To distract myself I decided to cut every single limb I own with a scalpel. All of my tiny diamond files have gone on holiday but I had read guys saying they'd gotten better results removing flash and mould lines using a sharp scalpel. I can say for certain I am now a flash and mould line free zone. I am also free of a completely set of fingers and several pints of blood.
Every time I go into Tescos I find myself standing in the uhhh... plaster aisle, staring at the Mr Men pack of plasters. I could never bring myself to get the and pay the vast increase in price just to have a bit of my childhood stuck to myself. But tomorrow I am damn well going to go down there and buy the stupid plasters.
That way, the next time I decide to put together some stupid space barbies there will be an element of fun involved. Each time I create a new stab wound or slice into my body I can pick out a new Mr Man, until I am wearing the whole set! But what, I hear you ask, will you do if you get more cuts than there are Mr Men?!
Well I will start putting on a second of each. That way when I am finished and sat in a corner crying weakly, slowly bleeding to death through a thousand tiny cuts, I can play two-pair on myself so the last thing I do on the planet is something fun and not just senselessly mauling my fingers because there is too much plastic attached to this thing that doesn't really exist and is only an inch tall so who will know anyway?!
I look like a blind lady with Parkinson's decide to cross stitch using a hacksaw while tap dancing.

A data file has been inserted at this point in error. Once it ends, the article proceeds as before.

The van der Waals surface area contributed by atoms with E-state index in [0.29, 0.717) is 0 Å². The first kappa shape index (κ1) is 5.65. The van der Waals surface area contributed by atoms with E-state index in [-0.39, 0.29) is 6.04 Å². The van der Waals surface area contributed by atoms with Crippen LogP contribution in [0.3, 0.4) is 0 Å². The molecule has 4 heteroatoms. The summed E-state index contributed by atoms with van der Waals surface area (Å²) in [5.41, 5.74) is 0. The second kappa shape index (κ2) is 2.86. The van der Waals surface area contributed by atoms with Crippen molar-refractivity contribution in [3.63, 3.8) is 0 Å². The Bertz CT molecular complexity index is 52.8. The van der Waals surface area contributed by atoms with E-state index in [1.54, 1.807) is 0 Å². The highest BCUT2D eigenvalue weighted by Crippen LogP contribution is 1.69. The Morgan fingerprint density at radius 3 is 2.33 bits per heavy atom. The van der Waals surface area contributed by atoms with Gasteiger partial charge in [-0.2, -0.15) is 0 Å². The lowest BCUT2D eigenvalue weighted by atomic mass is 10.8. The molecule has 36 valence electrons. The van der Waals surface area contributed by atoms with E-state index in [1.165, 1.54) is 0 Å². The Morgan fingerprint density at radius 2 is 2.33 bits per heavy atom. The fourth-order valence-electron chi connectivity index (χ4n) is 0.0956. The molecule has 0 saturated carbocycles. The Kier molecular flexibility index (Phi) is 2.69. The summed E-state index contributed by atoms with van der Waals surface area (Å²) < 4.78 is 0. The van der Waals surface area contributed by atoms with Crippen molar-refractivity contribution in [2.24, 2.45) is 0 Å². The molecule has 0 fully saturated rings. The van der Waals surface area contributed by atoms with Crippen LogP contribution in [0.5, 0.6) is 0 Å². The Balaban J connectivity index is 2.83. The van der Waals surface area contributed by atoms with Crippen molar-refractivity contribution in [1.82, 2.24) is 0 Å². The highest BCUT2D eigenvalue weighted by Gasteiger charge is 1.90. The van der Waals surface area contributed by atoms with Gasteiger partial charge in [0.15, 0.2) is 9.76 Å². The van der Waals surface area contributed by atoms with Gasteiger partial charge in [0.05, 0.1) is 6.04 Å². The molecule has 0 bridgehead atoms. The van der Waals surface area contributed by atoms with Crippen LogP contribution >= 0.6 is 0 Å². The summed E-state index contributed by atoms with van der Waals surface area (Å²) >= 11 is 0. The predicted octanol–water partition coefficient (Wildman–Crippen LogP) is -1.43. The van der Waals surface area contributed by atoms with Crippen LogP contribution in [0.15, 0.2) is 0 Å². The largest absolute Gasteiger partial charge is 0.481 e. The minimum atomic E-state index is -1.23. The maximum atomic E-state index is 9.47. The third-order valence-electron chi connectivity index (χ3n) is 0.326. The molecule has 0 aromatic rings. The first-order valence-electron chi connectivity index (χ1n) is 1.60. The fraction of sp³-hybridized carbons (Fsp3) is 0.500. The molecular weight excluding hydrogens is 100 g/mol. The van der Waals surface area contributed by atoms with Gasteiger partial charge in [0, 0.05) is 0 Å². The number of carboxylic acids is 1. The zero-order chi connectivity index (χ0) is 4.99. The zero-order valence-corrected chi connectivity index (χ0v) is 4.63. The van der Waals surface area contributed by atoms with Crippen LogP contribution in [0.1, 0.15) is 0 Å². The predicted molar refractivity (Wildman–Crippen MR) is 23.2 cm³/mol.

I did manage to put together a couple of choppas though, and I can confirm that using a scalpel leaves a much smoother result than filing most mould lines and takes less time. Choppas are also quite nice models but need a horrendous amount of gap filling.
|They look so harmless when they arne't covered in blood|
|Snipped off the sprues|
The choppas have little bits that clip together as you can see in the two halves of this one. I just blobbed some glue on the sticky out bits, and the edges of the gaps then stuck them together. The next bit to go on is the arms, which slot on as one piece and work to give the model extra stability. Then the head and the rotary parts go on. The rotary blades were a bitch to get to stay on. It was like the glue just stopped working.
So here is Mr Choppa all put together. There's just one problem though...
I've got some generic brand greenstuff I got from my FLGS. It was 18inches for £5, instead of Games Workshop's 2cm for your firstborn. I will have to suffer the price at some point so I can use it and compare...
Now I overestimated how much greenstuff I would need by miles. I could've pulled off a tenth the amount I did and still have had loads left over once I'd finished filling this in.
Just push the two pieces together and pull them like taffy, then push and pull. Work them into each other firmly. When they are part of one mass start to roll them round in your hands. Roll it quickly into a sausage - the faster you roll it the warmer it'll get and the easier it'll be to smoosh together.
You just need to work it until it's a pretty uniform green colour. Mine's still slightly marbled above, I pushed it around a bit more after I photoed it.
Using a scalpel or any other sharp-ish tool, cut of a piece of the greenstuff off and roll it into a thin sausage.
|Admire my sausage. Fear it!!!|
Roll whatever you're using into a rough cylinder. Then take something with a flat, sturdy bottom surface. Run this over the top of the cylinder like you're buffing it. The harder you push the thinner your sausage will end up. I use a pack of cards in a box that I had next to my desk.
Need to prep more photos before I can put the rest of this up, but enjoy it as it is...